June 2000 diary entry: "We've (the Jessica Christ band) been playing the traps around L.A to great crowds and not so great crowds (you have to take the good with the band), sometimes rude club managers and sometimes great promoters. Playing live in L.A is somewhat challenging because you never really know who's going to come and see you on any given night. We had all of 15 people at The Mint on Pico, but a couple of weeks earlier the club was packed with 150 at the Gig. I've been battling with the ideas flowing in my head about my music. I have had so many deep and emotional events that have taken place over the past year... the new songs are all very autobiographical.. like you will hear the beginning, middle and end of the relationship in one sitting. The edge is interesting. No more miss nice girl. I'm coming alive!"
Following the Jessica Christ era was my "temperamental" phase, promoting my first U.S release on my own label Warrior Girl Music. The album "temperamental angel" conjured up a lot of imagery and ideas as to how to present myself on stage. For me it was about being a rebel and and an angel, in the way I sung, performed and how I sounded. I wanted to bring out different personalities, as we all are complex individuals with many personalities and masks. I had a song called "Naked" which was very sensuous, and the title track really spoke about my multi-personalities, being the angel and the devil (or at least dealing with those different parts of us).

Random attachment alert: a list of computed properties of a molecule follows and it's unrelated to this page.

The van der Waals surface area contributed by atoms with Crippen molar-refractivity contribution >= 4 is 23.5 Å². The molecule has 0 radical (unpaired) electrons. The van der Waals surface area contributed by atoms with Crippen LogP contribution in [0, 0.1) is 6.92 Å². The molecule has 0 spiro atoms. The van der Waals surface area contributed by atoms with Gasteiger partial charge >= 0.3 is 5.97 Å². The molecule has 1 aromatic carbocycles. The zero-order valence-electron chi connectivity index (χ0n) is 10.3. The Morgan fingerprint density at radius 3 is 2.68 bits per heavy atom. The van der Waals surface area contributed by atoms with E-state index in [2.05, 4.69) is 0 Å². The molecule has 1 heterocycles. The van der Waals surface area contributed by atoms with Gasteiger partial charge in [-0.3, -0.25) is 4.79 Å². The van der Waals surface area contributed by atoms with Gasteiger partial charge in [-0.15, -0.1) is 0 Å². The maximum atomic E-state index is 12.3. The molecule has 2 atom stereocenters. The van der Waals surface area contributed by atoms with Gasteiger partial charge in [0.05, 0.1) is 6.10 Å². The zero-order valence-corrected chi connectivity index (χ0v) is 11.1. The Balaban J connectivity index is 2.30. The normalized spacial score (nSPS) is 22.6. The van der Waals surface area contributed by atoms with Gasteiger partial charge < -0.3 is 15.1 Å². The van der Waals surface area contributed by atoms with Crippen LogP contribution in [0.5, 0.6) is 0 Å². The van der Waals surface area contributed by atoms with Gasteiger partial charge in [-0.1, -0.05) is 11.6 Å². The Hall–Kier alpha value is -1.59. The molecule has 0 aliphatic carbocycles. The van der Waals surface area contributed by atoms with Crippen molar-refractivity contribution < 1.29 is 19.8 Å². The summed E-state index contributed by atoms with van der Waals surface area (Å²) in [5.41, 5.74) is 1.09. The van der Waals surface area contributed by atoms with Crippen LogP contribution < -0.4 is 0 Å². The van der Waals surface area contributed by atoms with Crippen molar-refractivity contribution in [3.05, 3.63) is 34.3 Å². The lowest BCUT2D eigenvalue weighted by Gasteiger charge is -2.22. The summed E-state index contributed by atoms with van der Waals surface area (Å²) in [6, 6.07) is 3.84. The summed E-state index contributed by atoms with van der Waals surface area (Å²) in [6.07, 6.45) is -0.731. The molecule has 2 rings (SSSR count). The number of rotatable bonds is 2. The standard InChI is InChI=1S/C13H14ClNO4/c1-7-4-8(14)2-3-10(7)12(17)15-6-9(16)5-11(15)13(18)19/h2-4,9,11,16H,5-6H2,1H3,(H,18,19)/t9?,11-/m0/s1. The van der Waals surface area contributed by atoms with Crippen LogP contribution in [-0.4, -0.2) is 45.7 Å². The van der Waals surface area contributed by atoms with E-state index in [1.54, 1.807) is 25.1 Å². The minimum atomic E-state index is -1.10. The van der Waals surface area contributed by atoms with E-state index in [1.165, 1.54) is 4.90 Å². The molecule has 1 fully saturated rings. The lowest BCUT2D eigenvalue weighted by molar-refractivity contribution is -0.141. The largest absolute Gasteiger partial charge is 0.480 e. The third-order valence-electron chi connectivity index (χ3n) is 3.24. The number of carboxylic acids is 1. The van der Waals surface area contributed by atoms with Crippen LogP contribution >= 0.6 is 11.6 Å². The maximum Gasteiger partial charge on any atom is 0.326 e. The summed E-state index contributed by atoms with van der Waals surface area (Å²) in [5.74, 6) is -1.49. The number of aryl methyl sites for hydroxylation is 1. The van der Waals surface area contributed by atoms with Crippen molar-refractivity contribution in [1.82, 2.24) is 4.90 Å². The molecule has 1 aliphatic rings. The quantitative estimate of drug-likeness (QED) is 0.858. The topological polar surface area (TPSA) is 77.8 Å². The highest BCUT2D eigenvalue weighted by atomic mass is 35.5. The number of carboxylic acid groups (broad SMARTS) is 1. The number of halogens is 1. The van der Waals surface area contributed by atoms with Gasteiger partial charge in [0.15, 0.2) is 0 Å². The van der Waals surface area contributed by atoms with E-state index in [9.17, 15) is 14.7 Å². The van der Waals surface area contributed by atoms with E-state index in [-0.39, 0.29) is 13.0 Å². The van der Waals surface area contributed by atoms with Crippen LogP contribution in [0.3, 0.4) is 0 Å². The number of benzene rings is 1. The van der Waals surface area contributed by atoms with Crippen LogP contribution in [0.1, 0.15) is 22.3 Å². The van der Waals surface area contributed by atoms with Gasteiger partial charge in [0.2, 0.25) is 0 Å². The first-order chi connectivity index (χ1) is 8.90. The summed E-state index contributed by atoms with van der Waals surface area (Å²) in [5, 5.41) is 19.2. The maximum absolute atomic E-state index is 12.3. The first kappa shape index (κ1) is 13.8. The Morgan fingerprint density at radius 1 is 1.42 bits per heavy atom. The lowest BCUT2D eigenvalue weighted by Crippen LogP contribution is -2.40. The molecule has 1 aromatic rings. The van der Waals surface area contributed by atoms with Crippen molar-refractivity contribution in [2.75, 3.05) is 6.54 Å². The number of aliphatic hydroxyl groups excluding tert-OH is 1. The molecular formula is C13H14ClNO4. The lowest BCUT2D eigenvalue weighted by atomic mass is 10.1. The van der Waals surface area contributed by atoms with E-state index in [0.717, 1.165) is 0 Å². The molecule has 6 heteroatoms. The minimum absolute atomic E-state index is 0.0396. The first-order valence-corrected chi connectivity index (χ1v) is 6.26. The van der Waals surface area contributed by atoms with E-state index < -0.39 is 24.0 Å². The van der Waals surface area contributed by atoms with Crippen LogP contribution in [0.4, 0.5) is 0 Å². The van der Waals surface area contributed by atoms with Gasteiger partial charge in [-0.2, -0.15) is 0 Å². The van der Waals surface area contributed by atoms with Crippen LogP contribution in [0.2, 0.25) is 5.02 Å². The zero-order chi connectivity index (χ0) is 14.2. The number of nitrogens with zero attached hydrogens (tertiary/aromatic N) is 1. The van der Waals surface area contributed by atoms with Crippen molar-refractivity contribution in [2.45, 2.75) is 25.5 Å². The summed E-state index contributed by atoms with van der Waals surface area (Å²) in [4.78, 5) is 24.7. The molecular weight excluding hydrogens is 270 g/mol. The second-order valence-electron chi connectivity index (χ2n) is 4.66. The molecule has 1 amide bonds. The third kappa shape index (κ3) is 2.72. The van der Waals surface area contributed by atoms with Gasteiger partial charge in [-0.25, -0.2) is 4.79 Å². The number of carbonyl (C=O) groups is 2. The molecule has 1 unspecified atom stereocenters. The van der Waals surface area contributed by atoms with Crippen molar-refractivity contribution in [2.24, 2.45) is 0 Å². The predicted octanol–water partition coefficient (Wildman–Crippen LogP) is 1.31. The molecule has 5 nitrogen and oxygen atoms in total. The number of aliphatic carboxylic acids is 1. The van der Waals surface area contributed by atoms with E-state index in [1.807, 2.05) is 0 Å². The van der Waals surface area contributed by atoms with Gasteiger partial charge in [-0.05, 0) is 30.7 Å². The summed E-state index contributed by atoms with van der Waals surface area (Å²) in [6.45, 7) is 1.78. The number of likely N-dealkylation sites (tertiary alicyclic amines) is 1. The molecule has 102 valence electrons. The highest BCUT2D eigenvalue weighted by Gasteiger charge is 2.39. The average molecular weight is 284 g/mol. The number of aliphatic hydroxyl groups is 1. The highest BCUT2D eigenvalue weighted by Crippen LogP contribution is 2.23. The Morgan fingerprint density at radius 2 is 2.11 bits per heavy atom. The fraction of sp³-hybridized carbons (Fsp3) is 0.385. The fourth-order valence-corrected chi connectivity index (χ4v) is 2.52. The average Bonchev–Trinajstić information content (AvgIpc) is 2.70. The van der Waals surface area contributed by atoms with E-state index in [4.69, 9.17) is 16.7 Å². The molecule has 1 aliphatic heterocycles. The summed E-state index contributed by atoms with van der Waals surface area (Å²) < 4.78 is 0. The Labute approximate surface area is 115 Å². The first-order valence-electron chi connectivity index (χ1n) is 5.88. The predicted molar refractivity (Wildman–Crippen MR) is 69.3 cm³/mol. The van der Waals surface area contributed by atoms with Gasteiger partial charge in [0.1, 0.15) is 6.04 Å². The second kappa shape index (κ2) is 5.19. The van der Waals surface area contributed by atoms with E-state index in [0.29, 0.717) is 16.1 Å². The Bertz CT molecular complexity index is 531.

March 2001 diary entry: "I spent last Sunday trotting down old train tracks downtown l.a in a sticky black plastic dress with dark sunglasses, my 'don't mess with me' boots, and white wings, while a train came by. We were filming the rest of the footage of the "Temperamental Angel" music video.  They then had me wrapped in saran wrap, naked, in the living room. I love getting naked! Just got home from The Gig, Hollywood where Jeff, Gordie, Ric and I played at Mike Galaxy's Industry Showcase. I felt it went really well and we sold quite a few CDs plus accumulated new fans. Both Jeff and I wore our wings and Ric adorned my pink feather bower by the 6th song. I love "doing Hollywood" because you can wear whatever you want on stage and in fact so do the people in the audience. Tonight for me it was simply freaky colored hair and my angel wings. The blue warriors, the honest, hunky and adorable band who funk and groove with or without gilli moon, are knocking the socks off everyone and that makes gilli a proud mother goose. The Whisky a Go Go never saw anything like it last Thursday even though they've had, well, just about everybody there. But we have paint flying - and Gordie our guitarist enjoyed that on is body, dress swaying (that's mine), heads nodding, boots kicking, a voice warbling, and music well, will take you away to the MOON. It's quite funny that where once gilli moon was so sweet and a "piano ballad" gal, she has turned almost heavy metal in her black boots but still so calm and sultry when "Naked" comes on. The Press seem to enjoy the controversy.